From the above examples and the comments thereon, it is apparent that glass compositions having from 40 to 50 parts by weight of a network former such as alumina and from 35 to 50 parts by weight of a flux or modifier such as calcia along with from 5 to 20 parts by weight of a stabilizing oxide such as tin oxide are suitable for the purposes of this invention. In addition to the ingredients listed, minor proportions of other ingredients may be added as desired. Preferred ranges are from 44 to 48 parts alumina, from 37.5 to 45 parts calcia and from 10 to parts of stabilizing metallic oxide.
it has been discovered that such glass compositions as those in Examples I to XVII have a Youngs modulus of elasticity considerably greater than that of most glass compositions containing silica. The modulus of these compositions has been measured by the sonic method and found to be as high as 16,000,000 while the greater proportion of glass compositions have a modulus of elasticity of from 10,000,000 to 12,000,000.
The above glass compositions are very hard, having a hardness on the Mohs scale of from 6 to 7 while most glasses have a hardness of from 5 to 6. As a result of this hardness, the glasses of this invention are very scratch insensitive and have, in addition, very high abrasion resistance. In addition to these properties, it has been discovered that the resulting glass compositions tend to be resistant to propagation of cracks through the glass itself. It is believed that this results from a true two phase system which comprises the low modulus component calcia and the high modulus component alumina. Although the two components within this system are not discernible to the eye, it is believed that the two components nevertheless exist and provide the unusually high strength properties. Since the glasses of this invention have the above properties, it is possible to use them as structural materials either alone or in combination with other materials.
Another advantage of these glass compositions lies in the fact that the glass has a high oxygen content and as a result coloring agents are maintained in a high state of oxidation which results in very clear colors. The compositions of this invention are readily adaptable for use both in the massive state and in the fibrous state.
In place of the alumina in the above examples, such network formers as titania or zirconia may be used. Any metallic oxide having a high modulus of elasticity, i. e., from 40 to 75,000,000 may be used. Although calcia has been disclosed as the flux or matrix component, it should be understood that any oxide having a relatively low modulus of about 10 to 15,000,000 may be used for the purposes of this invention.
Other fluxes which may be used in addition to calcia are boric oxide, soda, and the like.
It is believed that the tin oxide acts as a stabilizing oxide, supplying oxygen which may be necessary to allow the tetrahedral coordination of the alumina ion in the glass. If each aluminum atom has four oxygen atoms surrounding it, it tends to be more stable in the glass composition.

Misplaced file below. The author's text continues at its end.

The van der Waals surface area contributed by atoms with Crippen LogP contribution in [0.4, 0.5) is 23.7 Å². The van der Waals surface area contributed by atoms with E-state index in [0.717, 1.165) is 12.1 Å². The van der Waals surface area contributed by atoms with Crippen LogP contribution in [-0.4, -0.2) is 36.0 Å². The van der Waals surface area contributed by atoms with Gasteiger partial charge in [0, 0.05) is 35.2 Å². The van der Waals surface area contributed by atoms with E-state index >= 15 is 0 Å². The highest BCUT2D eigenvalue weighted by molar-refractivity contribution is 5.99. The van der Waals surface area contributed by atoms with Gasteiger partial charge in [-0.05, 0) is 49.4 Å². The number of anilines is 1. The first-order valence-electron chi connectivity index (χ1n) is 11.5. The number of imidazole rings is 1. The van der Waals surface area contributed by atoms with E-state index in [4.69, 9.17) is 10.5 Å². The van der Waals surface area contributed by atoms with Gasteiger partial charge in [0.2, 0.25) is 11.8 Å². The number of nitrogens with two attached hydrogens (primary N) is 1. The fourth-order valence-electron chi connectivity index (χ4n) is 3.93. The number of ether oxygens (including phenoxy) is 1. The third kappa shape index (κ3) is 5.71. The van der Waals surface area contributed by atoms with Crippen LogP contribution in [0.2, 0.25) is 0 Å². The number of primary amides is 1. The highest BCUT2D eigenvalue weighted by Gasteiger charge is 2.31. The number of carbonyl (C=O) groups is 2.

Other stabilizing oxides may be added as a partial or total replacement for tin oxide. These oxides include lead oxide, antimony oxide, arsenic oxide, indium oxide, bismuth oxide, tellurium oxide, selenium oxide or an oxidizing substance such as the nitrate or sulphate of calcium, aluminum, tin or ammonium.
Further examples of glass compositions embodied in this invention are as follows, parts being by weight:
Example XVIII TiOz 50 Example XIX TiOz 45 CaO 45 High and low modulus phase glass compositions have been described; however, it is obvious that glass compositions which are multicomponent or multiphase, i. e. having one or more high and one or more low modulus phases, come within the scope of this invention as described. The glass compositions provided by this invention are unique in that there is no silica present and in that they have very high strengths and greatly increased hardness.
Although specific embodiments of the invention have been disclosed, the invention is not to be limited thereby; rather obvious modifications and variations may be made within the spirit and scope of the following claims.
1. A glass composition consisting essentially of from 40 to 50 parts by weight alumina, from to 50 parts by weight calcia, and from 5 to 20 parts by weight tin oxide.
2. The composition of claim 1 in fibrous form.
3. A glass composition consisting essentially of from 44 to 48 parts by weight alumina, from 37.5 to 45 parts i by weight calcia, and from 10 to 15 parts by weight tin oxide.
4. The composition of claim 3 in fibrous form.
5. A glass composition consisting essentially of 47.5 parts by weight alumina, parts by weight calcia and 12.5 parts by weight tin oxide.
6. The composition of claim 5 in the fibrous form.
7. A glass composition consisting essentially of parts by weight alumina, 42.5 parts by weight calcia and 12.5 parts by weight tin oxide.
8. The composition of claim 7 in the fibrous form.
References Cited in the file of this patent UNITED STATES PATENTS 1,736,642 Beaudry Nov. 19, 1929 2,090,098 Berger et al Aug. 17, 1937 2,172,839 Francis et a1 Sept. 12, 1939 2,240,327 Elenbaas et a1. Apr. 29, 1941 2,252,495 Dusing Aug. 12, 1941 2,486,812 Weyl Nov. 1, 1949 FOREIGN PATENTS 165,052 Great Britain 1921 495,654 Great Britain 1938